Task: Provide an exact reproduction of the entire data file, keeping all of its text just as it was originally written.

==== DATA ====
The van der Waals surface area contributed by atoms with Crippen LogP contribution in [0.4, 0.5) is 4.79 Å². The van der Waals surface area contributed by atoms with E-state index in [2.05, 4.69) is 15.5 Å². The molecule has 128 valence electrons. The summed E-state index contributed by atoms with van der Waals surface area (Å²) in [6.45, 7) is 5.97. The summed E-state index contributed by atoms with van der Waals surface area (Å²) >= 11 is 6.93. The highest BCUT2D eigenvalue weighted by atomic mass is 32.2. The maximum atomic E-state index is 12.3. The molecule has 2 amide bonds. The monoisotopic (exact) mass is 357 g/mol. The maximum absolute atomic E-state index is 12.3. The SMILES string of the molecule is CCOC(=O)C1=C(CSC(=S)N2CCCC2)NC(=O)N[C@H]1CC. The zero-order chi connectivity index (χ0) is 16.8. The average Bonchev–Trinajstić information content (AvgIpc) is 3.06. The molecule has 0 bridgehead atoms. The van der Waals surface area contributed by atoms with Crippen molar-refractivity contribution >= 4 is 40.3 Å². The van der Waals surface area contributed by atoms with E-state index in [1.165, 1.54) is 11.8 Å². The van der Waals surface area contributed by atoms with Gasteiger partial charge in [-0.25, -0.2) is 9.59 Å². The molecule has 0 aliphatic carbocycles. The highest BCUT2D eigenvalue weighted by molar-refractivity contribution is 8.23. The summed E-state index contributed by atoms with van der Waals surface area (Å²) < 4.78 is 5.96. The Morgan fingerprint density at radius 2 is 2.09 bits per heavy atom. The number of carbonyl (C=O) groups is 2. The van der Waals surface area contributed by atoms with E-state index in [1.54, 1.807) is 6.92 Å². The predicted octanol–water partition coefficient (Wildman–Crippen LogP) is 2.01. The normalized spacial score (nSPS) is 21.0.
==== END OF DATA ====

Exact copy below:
The van der Waals surface area contributed by atoms with Crippen LogP contribution in [0.4, 0.5) is 4.79 Å². The van der Waals surface area contributed by atoms with E-state index in [2.05, 4.69) is 15.5 Å². The molecule has 128 valence electrons. The summed E-state index contributed by atoms with van der Waals surface area (Å²) in [6.45, 7) is 5.97. The summed E-state index contributed by atoms with van der Waals surface area (Å²) >= 11 is 6.93. The highest BCUT2D eigenvalue weighted by atomic mass is 32.2. The maximum atomic E-state index is 12.3. The molecule has 2 amide bonds. The monoisotopic (exact) mass is 357 g/mol. The maximum absolute atomic E-state index is 12.3. The SMILES string of the molecule is CCOC(=O)C1=C(CSC(=S)N2CCCC2)NC(=O)N[C@H]1CC. The zero-order chi connectivity index (χ0) is 16.8. The average Bonchev–Trinajstić information content (AvgIpc) is 3.06. The molecule has 0 bridgehead atoms. The van der Waals surface area contributed by atoms with Crippen molar-refractivity contribution >= 4 is 40.3 Å². The van der Waals surface area contributed by atoms with E-state index in [1.165, 1.54) is 11.8 Å². The van der Waals surface area contributed by atoms with Gasteiger partial charge in [-0.25, -0.2) is 9.59 Å². The molecule has 0 aliphatic carbocycles. The highest BCUT2D eigenvalue weighted by molar-refractivity contribution is 8.23. The summed E-state index contributed by atoms with van der Waals surface area (Å²) < 4.78 is 5.96. The Morgan fingerprint density at radius 2 is 2.09 bits per heavy atom. The number of carbonyl (C=O) groups is 2. The van der Waals surface area contributed by atoms with E-state index in [1.54, 1.807) is 6.92 Å². The predicted octanol–water partition coefficient (Wildman–Crippen LogP) is 2.01. The normalized spacial score (nSPS) is 21.0.